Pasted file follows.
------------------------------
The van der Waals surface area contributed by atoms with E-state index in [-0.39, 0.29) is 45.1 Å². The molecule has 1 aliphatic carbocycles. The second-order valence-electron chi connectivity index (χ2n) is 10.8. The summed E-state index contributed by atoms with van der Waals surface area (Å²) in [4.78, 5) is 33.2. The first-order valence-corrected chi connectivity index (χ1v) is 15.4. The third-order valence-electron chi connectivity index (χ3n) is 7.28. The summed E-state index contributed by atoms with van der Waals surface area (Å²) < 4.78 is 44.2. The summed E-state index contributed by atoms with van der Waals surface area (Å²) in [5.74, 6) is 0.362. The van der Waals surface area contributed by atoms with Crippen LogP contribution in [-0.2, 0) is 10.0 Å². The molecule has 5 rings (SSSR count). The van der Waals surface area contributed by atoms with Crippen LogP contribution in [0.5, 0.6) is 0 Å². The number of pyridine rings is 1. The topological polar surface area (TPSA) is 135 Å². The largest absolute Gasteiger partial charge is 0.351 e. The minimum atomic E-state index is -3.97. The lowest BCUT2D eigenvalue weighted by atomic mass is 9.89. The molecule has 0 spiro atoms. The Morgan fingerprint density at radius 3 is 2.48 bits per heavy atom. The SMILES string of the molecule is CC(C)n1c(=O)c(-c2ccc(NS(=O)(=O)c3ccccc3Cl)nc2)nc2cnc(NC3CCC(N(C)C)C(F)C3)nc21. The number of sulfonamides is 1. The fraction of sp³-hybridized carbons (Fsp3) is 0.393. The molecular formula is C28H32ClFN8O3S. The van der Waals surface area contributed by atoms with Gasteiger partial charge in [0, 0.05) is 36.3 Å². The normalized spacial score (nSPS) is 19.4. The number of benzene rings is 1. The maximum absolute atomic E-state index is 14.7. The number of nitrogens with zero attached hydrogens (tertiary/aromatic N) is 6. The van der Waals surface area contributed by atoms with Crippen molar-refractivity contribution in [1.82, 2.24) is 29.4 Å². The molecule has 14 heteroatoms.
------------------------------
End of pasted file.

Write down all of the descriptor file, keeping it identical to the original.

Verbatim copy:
The van der Waals surface area contributed by atoms with E-state index in [-0.39, 0.29) is 45.1 Å². The molecule has 1 aliphatic carbocycles. The second-order valence-electron chi connectivity index (χ2n) is 10.8. The summed E-state index contributed by atoms with van der Waals surface area (Å²) in [4.78, 5) is 33.2. The first-order valence-corrected chi connectivity index (χ1v) is 15.4. The third-order valence-electron chi connectivity index (χ3n) is 7.28. The summed E-state index contributed by atoms with van der Waals surface area (Å²) < 4.78 is 44.2. The summed E-state index contributed by atoms with van der Waals surface area (Å²) in [5.74, 6) is 0.362. The van der Waals surface area contributed by atoms with Crippen LogP contribution in [-0.2, 0) is 10.0 Å². The molecule has 5 rings (SSSR count). The van der Waals surface area contributed by atoms with Crippen LogP contribution in [0.5, 0.6) is 0 Å². The number of pyridine rings is 1. The topological polar surface area (TPSA) is 135 Å². The largest absolute Gasteiger partial charge is 0.351 e. The minimum atomic E-state index is -3.97. The lowest BCUT2D eigenvalue weighted by atomic mass is 9.89. The molecule has 0 spiro atoms. The Morgan fingerprint density at radius 3 is 2.48 bits per heavy atom. The SMILES string of the molecule is CC(C)n1c(=O)c(-c2ccc(NS(=O)(=O)c3ccccc3Cl)nc2)nc2cnc(NC3CCC(N(C)C)C(F)C3)nc21. The number of sulfonamides is 1. The fraction of sp³-hybridized carbons (Fsp3) is 0.393. The molecular formula is C28H32ClFN8O3S. The van der Waals surface area contributed by atoms with Gasteiger partial charge in [0, 0.05) is 36.3 Å². The normalized spacial score (nSPS) is 19.4. The number of benzene rings is 1. The maximum absolute atomic E-state index is 14.7. The number of nitrogens with zero attached hydrogens (tertiary/aromatic N) is 6. The van der Waals surface area contributed by atoms with Crippen molar-refractivity contribution in [1.82, 2.24) is 29.4 Å². The molecule has 14 heteroatoms.